President Cyril Ramaphosa’s latest weekly newsletter focused on the stellar performance of South Africa’s mining sector, which is riding the wave of an unfolding commodities boom. His calls to “grasp opportunities that exist in this sector” and boost investment along the mining value chain show a stunningly poor grasp of the reality of the investment climate.
For a newsletter focused on South Africa’s mining sector, the president made some revealing omissions.
There was no mention whatsoever of Rio Tinto’s decision last week to pull the plug on its Richards Bay Minerals (RBM) operation in the face of violence and thuggish criminality which the police “force” of this failing state is seemingly powerless to stop.
Also missing was the fact that the tender for a new online mining cadastre to replace the useless Samrad system for logging mining rights applications has yet to be issued. Thabo Mokoena, the director-general of the Department of Mineral Resources and Energy (DMRE), told an investment conference on 1 June that it would be issued the following week. Telling investors one thing and then doing another is not exactly a way to woo them, especially when there is already a yawning “trust deficit” between the industry and the regulator.
The Samrad train smash is a key reason behind a backlog of applications for mining and prospecting rights that numbers over 5,000. That also went curiously unmentioned in the president’s letter. So did the ongoing court battles over issues related to the Mining Charter, notably the thorny matter of “once empowered, always empowered”.
The reality is that despite surging commodities prices the investment environment in South Africa’s mining sector is sour at best. The policy framework is a shambolic mess and the state’s capacity to enable the sector has gone right off the rails.
That did not stop the president from hoisting the sector’s sails.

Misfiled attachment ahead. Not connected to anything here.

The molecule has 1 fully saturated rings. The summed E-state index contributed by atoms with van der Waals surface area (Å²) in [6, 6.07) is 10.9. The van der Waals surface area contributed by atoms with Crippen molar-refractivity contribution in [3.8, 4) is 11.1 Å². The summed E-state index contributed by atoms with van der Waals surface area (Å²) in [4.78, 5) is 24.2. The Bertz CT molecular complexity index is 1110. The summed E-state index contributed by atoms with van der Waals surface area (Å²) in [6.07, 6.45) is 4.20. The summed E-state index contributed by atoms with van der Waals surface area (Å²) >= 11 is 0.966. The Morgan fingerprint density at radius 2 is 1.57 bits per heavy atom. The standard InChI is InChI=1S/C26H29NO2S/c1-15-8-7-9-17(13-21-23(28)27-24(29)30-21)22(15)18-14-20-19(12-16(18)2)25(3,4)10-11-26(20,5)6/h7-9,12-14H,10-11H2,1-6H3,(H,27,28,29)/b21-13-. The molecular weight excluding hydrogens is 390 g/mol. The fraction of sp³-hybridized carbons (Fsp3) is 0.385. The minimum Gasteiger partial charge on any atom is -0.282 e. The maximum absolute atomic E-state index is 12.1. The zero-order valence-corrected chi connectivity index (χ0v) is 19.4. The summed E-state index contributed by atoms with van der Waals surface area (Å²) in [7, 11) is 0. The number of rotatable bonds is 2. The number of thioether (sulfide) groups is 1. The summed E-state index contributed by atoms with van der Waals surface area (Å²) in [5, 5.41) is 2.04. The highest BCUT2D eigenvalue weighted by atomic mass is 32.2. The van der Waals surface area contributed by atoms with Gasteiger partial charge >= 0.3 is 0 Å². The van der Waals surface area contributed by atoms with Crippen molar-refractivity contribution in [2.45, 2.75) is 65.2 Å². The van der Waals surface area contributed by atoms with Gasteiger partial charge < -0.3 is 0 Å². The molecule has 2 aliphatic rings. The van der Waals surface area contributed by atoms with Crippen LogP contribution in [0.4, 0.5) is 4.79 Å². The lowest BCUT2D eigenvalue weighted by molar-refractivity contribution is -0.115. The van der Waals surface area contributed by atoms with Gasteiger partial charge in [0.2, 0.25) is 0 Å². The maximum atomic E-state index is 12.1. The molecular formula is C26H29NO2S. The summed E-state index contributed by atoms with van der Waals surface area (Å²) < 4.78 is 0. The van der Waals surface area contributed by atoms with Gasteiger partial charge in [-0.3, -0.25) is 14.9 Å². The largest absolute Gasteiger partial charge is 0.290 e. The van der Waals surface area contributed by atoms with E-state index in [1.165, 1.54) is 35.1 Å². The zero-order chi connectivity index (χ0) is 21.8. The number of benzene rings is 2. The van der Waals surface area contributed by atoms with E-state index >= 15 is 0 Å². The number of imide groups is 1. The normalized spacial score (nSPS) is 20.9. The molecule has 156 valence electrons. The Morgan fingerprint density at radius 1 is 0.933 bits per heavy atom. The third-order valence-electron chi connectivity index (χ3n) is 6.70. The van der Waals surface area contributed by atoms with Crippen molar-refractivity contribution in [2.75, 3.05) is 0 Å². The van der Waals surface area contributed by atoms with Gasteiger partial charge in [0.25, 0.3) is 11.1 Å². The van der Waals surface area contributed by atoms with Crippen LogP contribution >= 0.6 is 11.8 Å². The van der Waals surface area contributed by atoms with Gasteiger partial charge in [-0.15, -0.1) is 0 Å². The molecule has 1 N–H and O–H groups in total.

“Rising global metals prices will play a significant role in accelerating our recovery from the pandemic downturn. In addition, they open up a host of new opportunities in the mining value chain, boosting the fortunes of the mines themselves and with them the suppliers of capital goods and the options for beneficiation,” Ramaphosa wrote.
“We need to ensure that the returns from mining are used to promote more employment-friendly activities, and that they empower mineworkers and mining communities. Now is the time to facilitate investment along the mining value chain to promote broader job creation, small business development and growth in dynamic new industries.”
This is myopic dribble that bears no relation to the reality on the ground. Projects that could fulfill this vision have been torpedoed by the failure of the state that Ramaphosa heads.
Two years ago Rio Tinto halted a planned $465-million expansion project at RBM in the face of community protests and general insecurity. In May its general manager, Nico Swart, was shot dead on his way to work, and the situation has grown more volatile since, leading Rio to pull the trigger and mothball RBM completely for now. The operation employs more than 5,000 people and contributed R8-billion to the economy in 2020. It also spent more than R1.5-billion on procuring services locally last year and R500-million on its communities.
That’s how small businesses develop.
How do you “facilitate investment along the mining value chain to promote broader job creation” when mining companies are halting massive investments and mothballing huge operations because of raw intimidation?
The president did mention one welcome initiative, which was effectively driven down the DMRE’s throat.
“Our recent decision to facilitate private generation of electricity up to 100MW demonstrates the kind of smart measure that we need,” the president wrote.
Indeed it is, and that is why it has been widely applauded, though it has yet to be implemented. But other “smart measures” are urgently needed, such as a police force that can actually do its job and a DMRE that is capable of processing mining applications in an efficient and transparent manner that does not give rise to suspicions about corruption.
“Let us grasp the opportunities that exist in this sector so that mining can help guide our path to a more inclusive and equitable economy,” the president concluded.
As Business Maverick’s Tim Cohen has noted in an editorial: “RBM’s main product is titanium dioxide, used in pigments. Chinese companies have different ways to produce it, and when supply disappears buyers go elsewhere.”
That means they will be reluctant to renew contracts with their South African source which has proven to be completely unreliable.
The opportunities that Ramaphosa refers to are going up in smoke like the tyres that protesters burn, so there are fewer and fewer to grasp. The president, or his advisers, do not seem to have a solid grip on this reality. DM/BM
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